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Lesson 10Using Output Parameters
ObjectivePractice using output parameters.

Using Output Parameters in Stored Procedures

In SQL Server, there are primarily two methods for returning data from a stored procedure to a calling program: using the `RETURN` keyword and utilizing output parameters. Each method serves a specific purpose and has its unique implementation and use case.
  1. Using the `RETURN` Keyword:
    • Purpose: The `RETURN` keyword is primarily used to indicate the success or failure of the stored procedure. It is typically used to return an integer value, often representing an error code or a status code.
    • Implementation: At the end of the procedure, you can use the `RETURN` statement followed by an integer value. This value is then retrieved by the calling program.
    • Limitations: The `RETURN` keyword can only return integer values. It's not suitable for returning complex data like strings, tables, or multiple values.
    	 CREATE PROCEDURE SampleProcedure
             -- Procedure logic here
             -- If successful, return 0, otherwise return an error code
             RETURN 0

    In the calling program, the returned value can be captured and used to determine the next course of action based on the success or failure of the procedure.
  2. Using a Variable as an Output Parameter:
    • Purpose: Output parameters allow a stored procedure to pass data back to the calling program. They are more versatile than the `RETURN` keyword, as they can return any data type supported by SQL Server, including complex data types.
    • Implementation: In the stored procedure, you define one or more parameters with the `OUTPUT` keyword. You then assign values to these parameters within the procedure. The calling program must declare corresponding variables to receive these values.
    • Flexibility: Output parameters can return multiple values and support a wide range of data types. They are ideal for returning detailed data from the procedure.
     CREATE PROCEDURE SampleProcedure
    	 @Result INT OUTPUT
    	 -- Procedure logic here
    	 -- Set the value of the output parameter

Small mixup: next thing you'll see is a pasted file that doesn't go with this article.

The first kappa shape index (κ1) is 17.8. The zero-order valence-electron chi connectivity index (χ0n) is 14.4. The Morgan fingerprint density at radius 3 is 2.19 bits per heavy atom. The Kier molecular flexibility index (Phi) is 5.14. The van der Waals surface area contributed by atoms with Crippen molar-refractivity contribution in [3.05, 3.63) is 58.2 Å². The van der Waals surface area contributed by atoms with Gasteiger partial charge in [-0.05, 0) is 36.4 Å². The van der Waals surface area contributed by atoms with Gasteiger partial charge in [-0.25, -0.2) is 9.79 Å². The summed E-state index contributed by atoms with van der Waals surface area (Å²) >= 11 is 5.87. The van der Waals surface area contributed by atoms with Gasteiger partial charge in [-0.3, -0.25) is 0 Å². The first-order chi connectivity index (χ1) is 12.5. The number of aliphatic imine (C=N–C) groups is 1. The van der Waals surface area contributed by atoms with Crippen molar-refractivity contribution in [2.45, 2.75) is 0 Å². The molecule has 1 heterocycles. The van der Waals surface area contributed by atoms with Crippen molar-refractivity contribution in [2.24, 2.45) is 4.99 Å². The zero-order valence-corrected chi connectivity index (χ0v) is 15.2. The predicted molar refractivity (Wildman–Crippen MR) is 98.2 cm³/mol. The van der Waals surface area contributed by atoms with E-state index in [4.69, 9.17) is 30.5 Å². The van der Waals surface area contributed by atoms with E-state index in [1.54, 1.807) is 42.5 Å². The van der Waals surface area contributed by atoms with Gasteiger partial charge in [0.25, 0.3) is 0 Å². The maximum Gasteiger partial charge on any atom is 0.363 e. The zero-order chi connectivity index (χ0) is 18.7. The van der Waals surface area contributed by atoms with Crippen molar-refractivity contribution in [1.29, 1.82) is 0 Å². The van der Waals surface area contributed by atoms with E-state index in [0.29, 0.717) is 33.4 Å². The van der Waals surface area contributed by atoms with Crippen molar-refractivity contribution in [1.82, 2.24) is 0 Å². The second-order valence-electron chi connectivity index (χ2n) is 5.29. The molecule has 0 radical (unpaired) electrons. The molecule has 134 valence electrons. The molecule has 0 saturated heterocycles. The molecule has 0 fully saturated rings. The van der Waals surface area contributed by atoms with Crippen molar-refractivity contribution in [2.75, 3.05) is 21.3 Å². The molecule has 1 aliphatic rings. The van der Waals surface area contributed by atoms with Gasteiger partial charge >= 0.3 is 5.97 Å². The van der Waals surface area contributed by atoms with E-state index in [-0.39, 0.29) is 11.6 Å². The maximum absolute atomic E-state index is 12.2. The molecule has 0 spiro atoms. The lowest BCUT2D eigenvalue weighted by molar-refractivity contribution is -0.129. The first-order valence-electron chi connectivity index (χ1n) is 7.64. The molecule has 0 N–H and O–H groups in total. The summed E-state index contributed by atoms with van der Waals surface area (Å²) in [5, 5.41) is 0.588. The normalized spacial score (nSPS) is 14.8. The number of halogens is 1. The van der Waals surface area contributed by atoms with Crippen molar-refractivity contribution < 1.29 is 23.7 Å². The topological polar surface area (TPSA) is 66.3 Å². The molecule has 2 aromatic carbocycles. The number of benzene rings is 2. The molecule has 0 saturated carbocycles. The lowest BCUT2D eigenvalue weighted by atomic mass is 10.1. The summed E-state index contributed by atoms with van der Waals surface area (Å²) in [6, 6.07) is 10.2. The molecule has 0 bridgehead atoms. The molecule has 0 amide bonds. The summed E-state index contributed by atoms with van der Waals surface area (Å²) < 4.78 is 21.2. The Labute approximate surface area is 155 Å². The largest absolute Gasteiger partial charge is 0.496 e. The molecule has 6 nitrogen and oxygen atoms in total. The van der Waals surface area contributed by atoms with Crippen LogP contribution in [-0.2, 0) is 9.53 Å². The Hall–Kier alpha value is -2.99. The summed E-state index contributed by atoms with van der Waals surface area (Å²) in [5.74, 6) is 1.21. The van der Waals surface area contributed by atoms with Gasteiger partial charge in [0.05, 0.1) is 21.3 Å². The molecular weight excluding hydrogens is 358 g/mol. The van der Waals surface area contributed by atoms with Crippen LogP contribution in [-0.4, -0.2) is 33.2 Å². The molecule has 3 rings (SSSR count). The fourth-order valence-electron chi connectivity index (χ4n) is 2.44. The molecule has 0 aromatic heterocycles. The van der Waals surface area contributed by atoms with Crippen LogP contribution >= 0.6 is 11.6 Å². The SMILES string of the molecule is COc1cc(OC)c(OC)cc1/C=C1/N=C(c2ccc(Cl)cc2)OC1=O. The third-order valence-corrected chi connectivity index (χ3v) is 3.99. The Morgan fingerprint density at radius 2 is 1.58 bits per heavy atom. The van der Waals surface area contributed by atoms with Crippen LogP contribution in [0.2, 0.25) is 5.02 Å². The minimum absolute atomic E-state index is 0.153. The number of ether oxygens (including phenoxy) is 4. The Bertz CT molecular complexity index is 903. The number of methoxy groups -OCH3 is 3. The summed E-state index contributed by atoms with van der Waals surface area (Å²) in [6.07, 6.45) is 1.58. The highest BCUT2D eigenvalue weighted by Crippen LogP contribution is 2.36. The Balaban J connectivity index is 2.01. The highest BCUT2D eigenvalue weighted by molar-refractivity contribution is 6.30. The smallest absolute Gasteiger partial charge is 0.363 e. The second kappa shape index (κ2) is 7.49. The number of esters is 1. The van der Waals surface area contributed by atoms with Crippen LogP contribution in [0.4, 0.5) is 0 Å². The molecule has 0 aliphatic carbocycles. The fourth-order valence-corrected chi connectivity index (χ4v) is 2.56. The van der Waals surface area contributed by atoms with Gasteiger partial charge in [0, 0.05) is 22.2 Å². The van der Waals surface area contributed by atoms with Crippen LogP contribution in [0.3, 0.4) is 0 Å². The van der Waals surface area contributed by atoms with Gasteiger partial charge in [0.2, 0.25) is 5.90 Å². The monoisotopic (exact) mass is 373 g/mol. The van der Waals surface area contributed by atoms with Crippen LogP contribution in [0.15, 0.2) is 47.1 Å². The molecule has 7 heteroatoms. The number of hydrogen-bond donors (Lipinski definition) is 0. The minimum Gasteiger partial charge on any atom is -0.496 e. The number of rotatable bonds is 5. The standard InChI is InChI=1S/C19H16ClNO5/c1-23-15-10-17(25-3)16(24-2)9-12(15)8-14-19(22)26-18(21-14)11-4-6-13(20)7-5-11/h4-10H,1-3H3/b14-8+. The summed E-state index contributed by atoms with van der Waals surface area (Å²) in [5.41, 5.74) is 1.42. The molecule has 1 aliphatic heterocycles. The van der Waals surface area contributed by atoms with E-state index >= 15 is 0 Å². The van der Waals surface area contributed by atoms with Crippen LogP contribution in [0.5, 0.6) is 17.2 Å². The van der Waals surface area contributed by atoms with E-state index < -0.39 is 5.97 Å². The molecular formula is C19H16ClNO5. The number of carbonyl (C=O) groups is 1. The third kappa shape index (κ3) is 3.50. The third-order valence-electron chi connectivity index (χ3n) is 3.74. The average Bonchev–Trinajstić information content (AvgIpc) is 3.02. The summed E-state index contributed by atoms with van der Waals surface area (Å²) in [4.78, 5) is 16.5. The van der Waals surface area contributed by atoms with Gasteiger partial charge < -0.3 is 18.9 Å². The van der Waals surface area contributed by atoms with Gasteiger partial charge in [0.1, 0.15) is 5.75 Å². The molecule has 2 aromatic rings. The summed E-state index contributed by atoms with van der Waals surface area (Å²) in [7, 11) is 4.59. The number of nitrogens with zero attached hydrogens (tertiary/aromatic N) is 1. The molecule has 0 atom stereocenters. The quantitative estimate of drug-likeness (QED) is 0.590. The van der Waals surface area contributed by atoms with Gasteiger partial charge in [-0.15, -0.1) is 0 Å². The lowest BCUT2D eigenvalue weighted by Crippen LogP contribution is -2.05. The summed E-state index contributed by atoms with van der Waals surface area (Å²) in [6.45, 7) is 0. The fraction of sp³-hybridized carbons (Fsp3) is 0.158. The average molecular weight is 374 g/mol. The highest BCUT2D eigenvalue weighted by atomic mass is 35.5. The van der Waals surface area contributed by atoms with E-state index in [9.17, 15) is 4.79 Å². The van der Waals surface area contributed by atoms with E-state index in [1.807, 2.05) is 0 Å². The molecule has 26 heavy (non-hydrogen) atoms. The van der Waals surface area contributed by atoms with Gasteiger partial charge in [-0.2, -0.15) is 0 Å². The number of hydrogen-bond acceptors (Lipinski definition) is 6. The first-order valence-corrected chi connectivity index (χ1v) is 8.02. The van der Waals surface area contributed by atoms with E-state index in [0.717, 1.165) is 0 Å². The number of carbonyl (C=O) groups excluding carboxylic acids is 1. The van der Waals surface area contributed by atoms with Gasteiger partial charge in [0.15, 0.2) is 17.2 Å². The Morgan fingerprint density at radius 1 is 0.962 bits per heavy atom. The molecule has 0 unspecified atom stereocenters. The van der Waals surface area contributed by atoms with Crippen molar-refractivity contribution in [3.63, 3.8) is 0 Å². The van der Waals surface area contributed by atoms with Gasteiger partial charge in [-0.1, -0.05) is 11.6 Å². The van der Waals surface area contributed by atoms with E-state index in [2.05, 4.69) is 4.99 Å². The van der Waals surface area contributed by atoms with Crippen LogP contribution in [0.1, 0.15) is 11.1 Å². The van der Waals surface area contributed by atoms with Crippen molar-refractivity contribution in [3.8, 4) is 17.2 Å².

SET @Result = [Calculated Value]

    In the calling program, you would declare a variable to receive the output parameter's value and access it after the procedure call.
In summary, the `RETURN` keyword in SQL Server is best used for sending simple status or error codes from a stored procedure, while output parameters offer a more flexible and robust way to return complex data and multiple values. The choice between the two methods depends on the specific requirements of the calling application and the nature of the data being returned.

There are two ways of returning data from a stored procedure to the program that calls or executes the stored procedure:
  1. A return value indicates the value of the stored procedure as a whole. RETURN is discussed in the previous lesson.
  2. Output parameters are variables that pass data into a stored procedure for the purpose of the stored procedure modifying the values and passing them back to the calling program.

Specifying that a variable is used for returning values is as simple as specifying the OUTPUT keyword, like this:

CREATE PROCEDURE usp_GetLastName @EmployeeID int OUTPUT
FROM employees 
WHERE EmployeeID = @EmployeeID

After you specify an output parameter, there is nothing else to do inside the stored procedure.
The rest is done in the program that calls the stored procedure, as you will see in the next lesson.

Multiple Parameters

You can specify multiple parameters as being output parameters.
In the next lesson, you will learn how to execute your stored procedures.

Using Output Parameters - Exercise

Click the Exercise link below to practice creating stored procedures with output parameters.
Using Output Parameters - Exercise